The idea of people going off on a complete tangent after having a religious experience of some kind, and the idea of occultists driving themselves loopy for the same reason, is almost a cliche, and that should be enough in itself to reveal that these "other modes of apprehension", these states of consciousness, do not bring you any closer to "truth", or at least they historically haven't. What stops people going nuts is keeping the experience in a rational perspective after the event. The point, obviously, is that the experience itself doesn't give you propositional knowledge, and it is the tendency to think it does which causes people to draw false rational conclusions - for they always are rational conclusions - and then fail to question them, because their perception in their alternate state of consciousness was so strong (more properly, so different to the state they are used to).

Certain other modes of aprehension are regarded after the fact (squarely in the realms of virgin knowledge then) as monisms. Can rational conclusions be reached about a monism in the absense of definition - bearing in mind that all definitions rely on a dualism?

In other words, whatever state of consciousness you're currently in, you're still perceiving the same old stuff that is out there.

When all sensory feedback, including that of breathing is isolated, and the mind is utterly still - so that no 'same old stuff out there' is being percieved - there remains no possibility that the world can be apprehended.

You're not getting any "closer to truth", you're just looking at the same stuff in a different way.

See above. In that mode of apprehension you're not looking at anything in any way - ergo the aprehension is unlimited. That's why they call it 'ultimate truth'.

If you want to sensibly argue about this then you have to find an external explanation for the state - such as 'I hypothesize all the Neurons fired at once when the brain was fooled into thinking it was dying' - or some other such explanation.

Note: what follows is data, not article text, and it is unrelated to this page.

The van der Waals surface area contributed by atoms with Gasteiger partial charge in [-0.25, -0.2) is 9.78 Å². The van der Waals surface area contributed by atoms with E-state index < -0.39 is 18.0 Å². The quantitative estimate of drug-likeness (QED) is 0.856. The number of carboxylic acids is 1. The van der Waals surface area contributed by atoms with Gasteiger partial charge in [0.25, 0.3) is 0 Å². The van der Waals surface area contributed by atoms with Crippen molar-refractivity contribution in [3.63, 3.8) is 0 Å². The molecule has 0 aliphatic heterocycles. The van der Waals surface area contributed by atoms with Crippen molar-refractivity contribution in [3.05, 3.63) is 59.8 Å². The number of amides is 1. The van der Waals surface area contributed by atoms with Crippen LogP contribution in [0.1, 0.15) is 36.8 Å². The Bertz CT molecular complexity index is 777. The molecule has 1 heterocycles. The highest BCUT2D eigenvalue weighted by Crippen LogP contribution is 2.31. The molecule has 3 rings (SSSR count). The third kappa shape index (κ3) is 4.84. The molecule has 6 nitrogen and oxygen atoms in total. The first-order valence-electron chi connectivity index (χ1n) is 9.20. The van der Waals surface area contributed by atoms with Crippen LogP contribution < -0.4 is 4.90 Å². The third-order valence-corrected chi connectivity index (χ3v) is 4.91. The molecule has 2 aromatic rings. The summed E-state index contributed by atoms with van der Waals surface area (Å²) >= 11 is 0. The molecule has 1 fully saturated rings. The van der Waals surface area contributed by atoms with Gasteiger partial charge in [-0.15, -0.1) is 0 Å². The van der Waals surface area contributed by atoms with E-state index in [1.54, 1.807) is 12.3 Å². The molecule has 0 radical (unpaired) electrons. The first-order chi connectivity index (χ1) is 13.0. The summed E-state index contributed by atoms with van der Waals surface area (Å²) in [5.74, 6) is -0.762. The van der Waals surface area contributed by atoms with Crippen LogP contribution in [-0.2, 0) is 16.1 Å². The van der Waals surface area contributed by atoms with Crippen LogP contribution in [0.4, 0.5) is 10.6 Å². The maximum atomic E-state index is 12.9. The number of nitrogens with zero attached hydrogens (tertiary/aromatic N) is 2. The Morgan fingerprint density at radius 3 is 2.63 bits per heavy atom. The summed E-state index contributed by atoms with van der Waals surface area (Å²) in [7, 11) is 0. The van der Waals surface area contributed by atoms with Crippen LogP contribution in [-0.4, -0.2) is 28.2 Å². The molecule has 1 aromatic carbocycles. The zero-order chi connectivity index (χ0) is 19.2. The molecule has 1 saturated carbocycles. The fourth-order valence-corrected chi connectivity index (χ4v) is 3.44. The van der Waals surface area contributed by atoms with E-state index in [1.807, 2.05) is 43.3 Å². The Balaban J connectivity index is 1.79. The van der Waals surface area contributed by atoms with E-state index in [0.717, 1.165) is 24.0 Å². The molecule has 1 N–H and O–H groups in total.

Of course such experiences give you knowledge that such states of consciousness are possible, and this is of no mean benefit, but it's an uninteresting point that hardly bears pointing out.

They are interesting by the observable fact that they transform the subconscious. 'You' will consciously continue to rationalise and (hopefully) keep your balance and perspective, but you can't seriously expect those parts of your subconscious that are now working from a monistic perspective to settle down and become dualistic again. Furthermore - what would be the point?

I empathise with your desire to protect people from going nuts however. I don't think the transformation of the subconscious is responsible for that. I agree with you that it's almost always a result of the conscious mind drawing hasty and unwaranted conclusions about the experience - and therefore expanding the ego until it goes 'pop' and leaves an aweful mess on the carpet.


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 Anonymous
Joined: 50 years ago
Posts: 0
26/03/2010 11:25 pm  

Alrah,

In other words, whatever state of consciousness you're currently in, you're still perceiving the same old stuff that is out there.

When all sensory feedback, including that of breathing is isolated, and the mind is utterly still - so that no 'same old stuff out there' is being percieved - there remains no possibility that the world can be apprehended.

I think Erwin simply means that whatever the state of consciousness you are in, this state is created by the same brain you use for perceiving outside world. As such, this brain will only recreate past input it received from the senses - the same old stuff that is out there. Even the angels are just shiny human figures with pair of wings pasted on their backs - a recombination of items you perceived previously.


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 Anonymous
Joined: 50 years ago
Posts: 0
26/03/2010 11:56 pm  

Alrah,
Re your previous posting no not that one. Chapter eight is Mastery not Understanding.
Regards,


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 Anonymous
Joined: 50 years ago
Posts: 0
27/03/2010 2:33 am  
"matus.simkovic" wrote:
Alrah,